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Christmas Quiz - the answers

I We hope that you found the Quiz somewhat diverting and took your mind away from the truly awful telly offering. Inevitably, there are some debatable answers – but here goes with the “official” version. You will recall that the task is determine if the place is real or fictitous; if real – where? If Fictitous – where does it appear?

 1.  North Pole – a real place. Formerly the depot for Eurostar, it has now been taken over by Hitachi for maintaining the new InterCity Express trains. The depot is located alongside the Great Western mainline just outside Paddington. The depot was built on the site of North Pole Jcn, which formerly linked the GW mainline with the West London Line via Kensington Olympia. The junction itself was originally named after a local pub.

2. Lake, The Lake and Lakeside Loop (three places) – all three real. Respectively, on the Isle of Wight, one the North Warwickshire Line (Birmingham to Stratford) and the Rudyard Lake Railway.

3. Crouch End. An interesting one! The intent of the question was that it was a fictional place, and was the tube station shown in “Shaun of the Dead”. However, there WAS a real station, on the line from Finsbury Park to Alexandria Palace. The platforms still exist, and the footpath is worth a visit!

4.    Hobbs End. Fictitious – this was the station used for Quatermass and the Pit (what ever happened to B&W telly??).

5.    West Ashfield   fictitious. This is a mock-up station used by LUL to train staff. It is located in Ashfield Houe in West London. It is astoundingly life-like.
Bonus question: 4 & 5 can be found in close proximity. Where? The answer is derived from the fact that Hobbs End is also one of the station names used on a model railway used by LUL to train staff, and is also located in Ashfield House.


6.    Junction Road Junction. How could that be anything other than Real? On the Gospel Oak – Barking line near Gospel Oak (north London), provides a link to the Midland Main Line.

7.    North Haverbrook (bit of a clue – not actually a railway as such….). This was the town in The Simpsons episode “Marge vs the Monorail”. An object lesson in urban transport planning for us all. It was a documentary – right?

8.    Westbourne Oak. Fictitious – a tube station used in the film version of Paddington.

9.    Mobil Avenue. Also fictitious – an american transit station used in The Matrix Revolutions. The name is an anagram of Limbo, and hence will be familiar to any commuters on the Brighton main line.

10. Bungalow – real, on the Snaefell Mountain Railway. Frequently seen in videos of the TT races just before the crash and the subsequent air ambulance bit.

11. Gorsafawddacha’idraigodanheddogleddollônpenrhynareurdraethceredigion. Real – sort of. A commercially-inspired re-name of a station on the Fairbourne railway. Wikipedia tell us that it translates to the Mawddach station and its dragon under the northern peace of the Penrhyn Road on the golden beach of Cardigan Bay. 

Bonus question: What would this score in Scrabble? This question caused some head scratching. There are several versions of the correct answer.

Nil – because the word is far too long. Good answer to a daft question.

Nil – because the word has too many “D” letters to be played. Also true.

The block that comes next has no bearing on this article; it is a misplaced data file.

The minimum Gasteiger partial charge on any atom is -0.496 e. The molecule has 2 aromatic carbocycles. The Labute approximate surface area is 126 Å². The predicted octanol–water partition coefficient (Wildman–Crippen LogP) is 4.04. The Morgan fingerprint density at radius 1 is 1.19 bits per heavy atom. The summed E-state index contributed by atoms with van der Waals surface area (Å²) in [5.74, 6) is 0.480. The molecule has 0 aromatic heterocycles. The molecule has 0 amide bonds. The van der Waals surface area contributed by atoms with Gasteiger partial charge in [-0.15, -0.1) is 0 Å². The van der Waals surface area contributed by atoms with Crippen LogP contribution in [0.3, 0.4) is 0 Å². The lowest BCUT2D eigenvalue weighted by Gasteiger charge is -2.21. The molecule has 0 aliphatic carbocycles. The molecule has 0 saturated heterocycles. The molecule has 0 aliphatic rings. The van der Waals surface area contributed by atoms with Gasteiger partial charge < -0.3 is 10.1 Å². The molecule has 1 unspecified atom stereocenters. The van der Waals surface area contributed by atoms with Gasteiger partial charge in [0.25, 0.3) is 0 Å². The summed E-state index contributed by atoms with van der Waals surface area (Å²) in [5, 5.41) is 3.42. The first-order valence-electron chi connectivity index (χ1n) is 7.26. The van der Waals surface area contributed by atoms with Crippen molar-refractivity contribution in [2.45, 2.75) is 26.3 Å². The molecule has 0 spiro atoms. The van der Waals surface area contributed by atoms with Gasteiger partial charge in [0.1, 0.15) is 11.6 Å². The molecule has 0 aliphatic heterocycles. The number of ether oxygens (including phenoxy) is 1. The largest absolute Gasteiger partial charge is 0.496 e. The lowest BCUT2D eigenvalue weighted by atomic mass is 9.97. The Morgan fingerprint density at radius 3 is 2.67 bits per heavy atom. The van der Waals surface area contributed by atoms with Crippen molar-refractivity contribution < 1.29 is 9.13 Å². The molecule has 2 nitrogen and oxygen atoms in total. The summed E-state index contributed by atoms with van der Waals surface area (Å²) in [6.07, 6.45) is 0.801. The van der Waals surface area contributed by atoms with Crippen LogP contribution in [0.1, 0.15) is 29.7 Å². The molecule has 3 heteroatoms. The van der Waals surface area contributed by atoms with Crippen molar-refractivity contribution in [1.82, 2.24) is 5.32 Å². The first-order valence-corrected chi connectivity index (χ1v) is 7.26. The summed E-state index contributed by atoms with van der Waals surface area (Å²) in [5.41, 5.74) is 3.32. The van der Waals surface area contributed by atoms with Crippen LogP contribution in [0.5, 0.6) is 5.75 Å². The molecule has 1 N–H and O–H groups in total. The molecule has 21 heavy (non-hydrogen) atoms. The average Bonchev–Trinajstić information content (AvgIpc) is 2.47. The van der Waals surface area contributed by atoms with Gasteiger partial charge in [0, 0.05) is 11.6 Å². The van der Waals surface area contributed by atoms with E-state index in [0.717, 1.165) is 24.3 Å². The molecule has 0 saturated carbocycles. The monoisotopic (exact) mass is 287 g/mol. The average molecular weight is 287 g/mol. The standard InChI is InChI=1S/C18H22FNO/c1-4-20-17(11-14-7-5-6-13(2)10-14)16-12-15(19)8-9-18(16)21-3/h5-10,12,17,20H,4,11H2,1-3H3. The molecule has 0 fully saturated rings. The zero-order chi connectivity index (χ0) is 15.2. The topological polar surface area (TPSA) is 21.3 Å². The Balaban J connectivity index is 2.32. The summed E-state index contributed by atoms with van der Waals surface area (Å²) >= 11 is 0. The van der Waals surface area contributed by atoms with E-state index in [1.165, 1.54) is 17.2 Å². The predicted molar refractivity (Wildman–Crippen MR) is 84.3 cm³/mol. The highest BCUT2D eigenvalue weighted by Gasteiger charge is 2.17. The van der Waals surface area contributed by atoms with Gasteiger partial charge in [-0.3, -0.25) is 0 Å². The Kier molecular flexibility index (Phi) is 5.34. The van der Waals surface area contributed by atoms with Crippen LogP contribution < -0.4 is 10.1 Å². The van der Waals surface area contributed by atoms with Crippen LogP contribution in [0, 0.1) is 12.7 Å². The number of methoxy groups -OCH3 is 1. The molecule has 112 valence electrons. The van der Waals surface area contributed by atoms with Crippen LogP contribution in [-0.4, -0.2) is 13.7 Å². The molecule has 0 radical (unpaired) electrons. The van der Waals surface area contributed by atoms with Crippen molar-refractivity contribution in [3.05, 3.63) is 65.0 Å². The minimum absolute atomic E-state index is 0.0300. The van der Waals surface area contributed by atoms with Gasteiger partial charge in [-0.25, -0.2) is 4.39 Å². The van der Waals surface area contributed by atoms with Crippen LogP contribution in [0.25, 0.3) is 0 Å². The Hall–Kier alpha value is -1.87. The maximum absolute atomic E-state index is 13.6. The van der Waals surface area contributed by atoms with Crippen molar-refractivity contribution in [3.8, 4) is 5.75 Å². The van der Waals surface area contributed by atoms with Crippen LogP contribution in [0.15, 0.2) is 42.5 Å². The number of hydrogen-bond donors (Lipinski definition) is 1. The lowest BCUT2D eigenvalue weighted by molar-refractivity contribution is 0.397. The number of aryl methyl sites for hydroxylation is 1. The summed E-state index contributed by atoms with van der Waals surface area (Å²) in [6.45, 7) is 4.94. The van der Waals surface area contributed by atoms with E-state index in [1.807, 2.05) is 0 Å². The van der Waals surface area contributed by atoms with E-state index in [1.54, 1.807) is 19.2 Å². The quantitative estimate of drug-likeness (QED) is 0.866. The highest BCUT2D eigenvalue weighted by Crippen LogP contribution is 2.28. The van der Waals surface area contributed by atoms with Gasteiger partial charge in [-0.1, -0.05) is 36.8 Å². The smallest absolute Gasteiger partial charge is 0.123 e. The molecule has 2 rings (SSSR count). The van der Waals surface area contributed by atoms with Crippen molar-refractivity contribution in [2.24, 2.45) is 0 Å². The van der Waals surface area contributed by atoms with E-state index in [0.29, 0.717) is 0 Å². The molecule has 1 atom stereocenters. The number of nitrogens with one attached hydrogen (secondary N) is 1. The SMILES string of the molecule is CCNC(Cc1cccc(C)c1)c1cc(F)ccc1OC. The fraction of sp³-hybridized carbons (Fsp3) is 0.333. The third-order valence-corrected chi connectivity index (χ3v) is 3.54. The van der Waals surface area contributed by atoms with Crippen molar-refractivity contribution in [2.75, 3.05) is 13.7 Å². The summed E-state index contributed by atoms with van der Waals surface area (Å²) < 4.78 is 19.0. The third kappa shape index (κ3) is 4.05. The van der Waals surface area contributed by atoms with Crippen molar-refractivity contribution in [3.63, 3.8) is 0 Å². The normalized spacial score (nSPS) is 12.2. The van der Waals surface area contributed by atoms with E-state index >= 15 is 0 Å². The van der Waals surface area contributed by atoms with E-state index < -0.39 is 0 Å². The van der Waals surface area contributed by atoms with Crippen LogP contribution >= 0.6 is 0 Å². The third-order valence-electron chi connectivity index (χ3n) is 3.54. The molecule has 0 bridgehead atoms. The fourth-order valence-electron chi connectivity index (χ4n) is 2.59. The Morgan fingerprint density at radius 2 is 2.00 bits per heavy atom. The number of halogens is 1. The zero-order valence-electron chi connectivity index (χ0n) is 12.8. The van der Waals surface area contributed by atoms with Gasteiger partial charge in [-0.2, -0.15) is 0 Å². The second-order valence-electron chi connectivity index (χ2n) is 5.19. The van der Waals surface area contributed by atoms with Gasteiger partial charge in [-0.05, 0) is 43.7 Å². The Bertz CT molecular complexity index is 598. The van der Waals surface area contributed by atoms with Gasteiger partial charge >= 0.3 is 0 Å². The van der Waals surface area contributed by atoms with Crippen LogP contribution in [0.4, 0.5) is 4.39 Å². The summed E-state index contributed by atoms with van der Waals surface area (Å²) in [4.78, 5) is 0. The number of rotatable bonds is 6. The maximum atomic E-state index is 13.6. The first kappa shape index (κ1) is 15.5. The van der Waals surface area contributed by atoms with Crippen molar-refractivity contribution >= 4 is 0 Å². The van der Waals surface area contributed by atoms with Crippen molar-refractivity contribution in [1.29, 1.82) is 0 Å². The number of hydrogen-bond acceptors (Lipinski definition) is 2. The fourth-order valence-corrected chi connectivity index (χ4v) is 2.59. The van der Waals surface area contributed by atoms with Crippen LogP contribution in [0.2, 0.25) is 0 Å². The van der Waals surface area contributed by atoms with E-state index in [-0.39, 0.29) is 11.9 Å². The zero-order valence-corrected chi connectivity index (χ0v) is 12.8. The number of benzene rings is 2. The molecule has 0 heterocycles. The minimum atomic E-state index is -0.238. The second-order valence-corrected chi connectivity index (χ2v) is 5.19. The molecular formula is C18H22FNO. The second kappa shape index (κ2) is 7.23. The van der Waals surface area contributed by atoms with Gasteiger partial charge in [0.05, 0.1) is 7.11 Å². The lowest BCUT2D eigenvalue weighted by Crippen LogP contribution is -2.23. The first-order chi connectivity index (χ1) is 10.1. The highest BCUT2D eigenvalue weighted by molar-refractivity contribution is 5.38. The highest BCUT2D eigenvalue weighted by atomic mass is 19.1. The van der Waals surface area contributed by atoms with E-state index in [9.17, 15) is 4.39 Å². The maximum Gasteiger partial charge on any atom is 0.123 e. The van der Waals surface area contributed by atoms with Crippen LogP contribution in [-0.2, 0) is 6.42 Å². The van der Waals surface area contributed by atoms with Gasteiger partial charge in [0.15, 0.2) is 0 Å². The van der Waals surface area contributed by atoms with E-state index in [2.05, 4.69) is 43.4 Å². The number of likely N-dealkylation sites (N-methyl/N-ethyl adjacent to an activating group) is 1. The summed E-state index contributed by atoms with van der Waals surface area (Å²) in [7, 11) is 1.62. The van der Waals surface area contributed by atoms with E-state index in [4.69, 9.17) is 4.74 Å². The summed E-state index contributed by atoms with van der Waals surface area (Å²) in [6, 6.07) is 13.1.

108 – a good answer in the spirit of the question.

But it was then pointed out that as this is a Welsh place name, the Welsh scrabble set should be used. The word is still far too long, and cannot be played (but this time because you run out of the letter G). The score would, I believe, be 103, but that is open to some debate depending on how the various digraphs are counted. However, this news story would seem to suggest that not many Welsh scrabble sets have been sold. 

12. Milford. The intent was Fiction, it’s the station in Brief Encounter (filmed, as everyone knows, at Carnforth). However, it was overlooked that it’s also a station on the Portsmouth Direct line near Guildford. I wonder if that station is also in black and white and populated by people with smuts in their eyes?

13. Hatley. Fiction – the station used in “Oh Mr Porter”, shot on the Severn Valley Railway.

14. Hollerton Junction (which is also served by which heritage railway?). Fiction – The Archers, and it’s served by the Blackberry Line. Young Henry has been taken for a trip on the Blackberry line and sadly was not pushed under the wheels of the train.

15. Grumbly – Fiction. The headquarters of the  Merioneth and Llantisilly Rail Traction Company Limited, who operated Ivor the Engine. 

16. Pen Cob. Real – a short lived station on the Ffestiniog Railway near Boston Lodge.

17. Decoy. Real – a still extant set of sidings just south of Doncaster. Allegedly got its name because it was intended as a “decoy” to attract enemy bombers from the main marshalling yards. Since it was very close to the main yards, and WW2 bombers counted “in the same county” as a direct hit, it is unclear how much of a decoy it really was.

18. Arlesburgh West. Fiction – the terminus of the Arlesdale Railway on the Isle of Sodor (where Thomas lives).

19. Vauxhall Cross. Fiction – seen in the Bond film “Die Another Day”.

20. Mornington Crescent. Obviously fictional, unless one is in Nip, in which case…...I will offer a relatively safe Gants Hill.

So, a winner? Not an easy one. Mr Alan Fryer, the Trust PWay Engineer was the first person with a nearly full set of answers. But Mr Geoffrey Ingram raised the issue of Welsh Scrabble. So I’m going to call them Joint Winners. Well done, chaps and a (serious) thank you to those who also entered. Sadly, I do not have a picture of Mr Ingram, but Alan can be seen in characteristic pose explaining reality to a buffer stop.


Source: Moseley Railway Trust – Latest News

Posted by Peter Bowyer on 6 January 2017

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